We go to a couple of temples –in one a monk in saffron robes is giving a sermon to nuns who crowd on the steps in their grey shifts, to listen. I ask Mr Hue if he is Buddhist and he concurs - showing me the dharma wheel he has tattooed on his heart. We visit some pretty gardens where fat fish swim and song birds sing from the trees ad then a Unesco building on the outskirts of another temple. We cross a moat to get to the building and watch a woman who is thigh deep in the thick green water pulling at lotus flowers. 

“I no like do this!” exclaims Mr Hue... “Snakes!” 

There is a tree heavy with goldenn coloured blooms on the banks with an incredible creamy rich honey suckle scent. On the waters edge opposite is an old and crumbling deserted house. It was occupied by families until recently when Unesco decided to list it as a world heritage site and protect it. 

“They very lucky!” says Mr Hue

“They get new house for free from Unesco!” 

I finish my day having a look around the Forbidden City. Emperor Gia Long took control of Vietnam in 1802 and set about building himself a palace and citadel protected by a moat with water taken from the Perfume River. The main building was the palace and throne room but many more courtyards, gardens and rooms were added. In 1968 Hue underwent 26 days of bombing inflicted by the VietCong and North Vietnamese army against the US and South Vietnam. Much of the beautiful ancient architecture of the city was destroyed. Out of 160 buildings of historical importance only 10 remain. The brick work of the city walls that ring the old town are pocked with bullet marks. Much of it is has been restored only recently . 3000 people were killed in what is referred to now as The Battle of Hue. 

“ I don't know my father.” Mr Hue tells me. 

“He die in war when I am born. My mother die of heart when i'm 14. Then I live with grandmother.” 

His grandmother at 93 is still alive and can't see very far or hear very well so now he looks after her. 

His eyes are filled with sadness as he watches me make my way down the staircase to the old wall. I guess the Vietnam war is so recent in our history its not suprising that i've already met one of its living victims. 

That evening – i've found a great little thriller at a book exchange and decide to take it with me to dinner at the local restaurant and have “a quiet night in.” I order a beer, some “white rose” (the local speciality – little flowers of shrimp dumpling ) and a Ban Xeo – a deep fried pancake stuffed with prawn, pork, bean sprouts and served with a peanut dipping sauce. I'm just settling in when I catch someone in my peripherhal vision sit down near me. I turn to look – and then (subtle as always) do an ENORMOUS double take as I realise its an incredibly gorgeous guy. I've been so obvious (absolutely no poker face remember) I can't really do anything now except say hello. He asks what i'm eating and explains his friend is back at the hotel.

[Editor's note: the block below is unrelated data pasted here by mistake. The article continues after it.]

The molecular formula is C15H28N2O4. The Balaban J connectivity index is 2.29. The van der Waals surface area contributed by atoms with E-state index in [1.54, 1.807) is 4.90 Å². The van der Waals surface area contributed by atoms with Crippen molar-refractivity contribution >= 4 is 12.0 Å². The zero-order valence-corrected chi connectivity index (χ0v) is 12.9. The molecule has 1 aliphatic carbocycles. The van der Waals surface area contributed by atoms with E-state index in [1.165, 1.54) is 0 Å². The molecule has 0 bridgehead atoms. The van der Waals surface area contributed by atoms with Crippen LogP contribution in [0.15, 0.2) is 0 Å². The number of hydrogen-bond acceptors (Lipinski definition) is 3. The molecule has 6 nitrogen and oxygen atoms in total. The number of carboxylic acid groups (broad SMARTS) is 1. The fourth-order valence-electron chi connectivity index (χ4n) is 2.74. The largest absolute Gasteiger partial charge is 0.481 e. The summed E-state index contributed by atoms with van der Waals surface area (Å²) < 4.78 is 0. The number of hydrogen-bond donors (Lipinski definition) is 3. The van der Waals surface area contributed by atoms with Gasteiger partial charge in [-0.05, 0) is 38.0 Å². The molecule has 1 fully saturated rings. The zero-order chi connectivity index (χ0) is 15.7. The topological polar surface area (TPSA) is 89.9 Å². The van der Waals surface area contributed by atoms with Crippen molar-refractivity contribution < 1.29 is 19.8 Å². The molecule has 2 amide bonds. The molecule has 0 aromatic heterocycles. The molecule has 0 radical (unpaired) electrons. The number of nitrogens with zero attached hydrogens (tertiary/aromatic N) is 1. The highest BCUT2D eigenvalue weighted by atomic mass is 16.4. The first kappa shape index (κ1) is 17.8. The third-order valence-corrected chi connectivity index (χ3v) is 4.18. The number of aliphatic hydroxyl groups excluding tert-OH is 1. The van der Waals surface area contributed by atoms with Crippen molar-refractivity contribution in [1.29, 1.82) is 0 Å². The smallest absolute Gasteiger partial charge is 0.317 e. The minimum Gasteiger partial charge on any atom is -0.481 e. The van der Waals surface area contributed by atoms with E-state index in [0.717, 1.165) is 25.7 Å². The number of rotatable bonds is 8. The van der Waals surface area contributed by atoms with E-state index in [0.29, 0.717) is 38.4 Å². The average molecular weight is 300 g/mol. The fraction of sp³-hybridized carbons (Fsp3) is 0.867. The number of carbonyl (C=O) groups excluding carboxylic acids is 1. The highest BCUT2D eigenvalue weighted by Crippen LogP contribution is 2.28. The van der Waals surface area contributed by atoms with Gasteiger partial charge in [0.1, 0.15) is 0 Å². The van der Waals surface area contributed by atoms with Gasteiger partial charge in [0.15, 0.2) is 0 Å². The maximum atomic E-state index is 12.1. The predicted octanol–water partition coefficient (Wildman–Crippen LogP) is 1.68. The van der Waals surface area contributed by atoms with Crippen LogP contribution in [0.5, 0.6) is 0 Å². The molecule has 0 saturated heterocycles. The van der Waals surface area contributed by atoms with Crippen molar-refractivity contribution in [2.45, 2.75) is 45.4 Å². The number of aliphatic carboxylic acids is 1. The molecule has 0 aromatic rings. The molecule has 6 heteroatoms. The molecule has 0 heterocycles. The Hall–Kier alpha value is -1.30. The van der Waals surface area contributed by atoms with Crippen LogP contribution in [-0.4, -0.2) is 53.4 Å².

Martin is a 24 year old Argentinian from Patagonia (the same city as Nico – my taste in men has definitely become a little niche recently...!) He flew out to follow the Rugby world cup in New Zealand before staying on the working visa and is now travelling around Asia with his friend Juan - before heading home for xmas. He has thick black hair, caramel coloured eyes fringed with very long lashes, 5 days of stubble, a husky Argentinian/ Spanishy sounding accent and the ugliest flip flops i've ever seen in my life. It later transpires he's nicked the free ones you get in guest houses all over Asia because he likes them. Juan can only shake his head in despair. Nonetheless - horrendous footwear aside he looks exactly like like Enrique Inglesias' prettier, less manicured younger brother. I take an executive decision and immediately put my book away again. 

We carry on chatting - he's very easy to talk too, funny and outgoing with a sunny disposition and eventually Juan joins us and we move onto another bar and play Jenga. Its a clubby tourist trap called Brown Eyes whose idea of a some good tunes is the Grease Megamix and La Bamba and its filled with my countrymen. A sight that normally fills me with dread. Nevertheless the absolutely terrible music can't stop Juan and Martin from kicking off their flip flops and beginning to dance. That is definitely the difference between Latin American men and their Northern hemisphere counterparts. Most British men i've met would be resolutely clinging to their beer and probably be just about building up to a non commital head nod in time to the music about now rather than taking to the dance floor. So its fun to be with boys that know how to party. 

Eventually Juan ducks out early and Martin and I go grab a beer at a little street food cafe that's open late. When we start to kiss the locals start screaming, making puckering up noises and pushing our heads together. Then they start to take photos! We've been pretty chaste but I explain that in Laos public displays of affection are frowned upon and they have signs up on the do's and don'ts for Westerners. Maybe its the same here... 

“mmmm I don't see any signs up do you bonita?” he shrugs... 

Well when you put it like that... 

So we carry on until the Vietnamese owner – a woman in flipflops and a butchers apron – screeches 

“HOOOOOOTEL!!!!” which I think could be interpreted as “ For Christ sake - Get a room you two.” Her husband is already asleep – sprawled prostrate on a mattress just inside their house. 

So Martin walks me back to my guest house and we swap details in case our paths happen to cross again.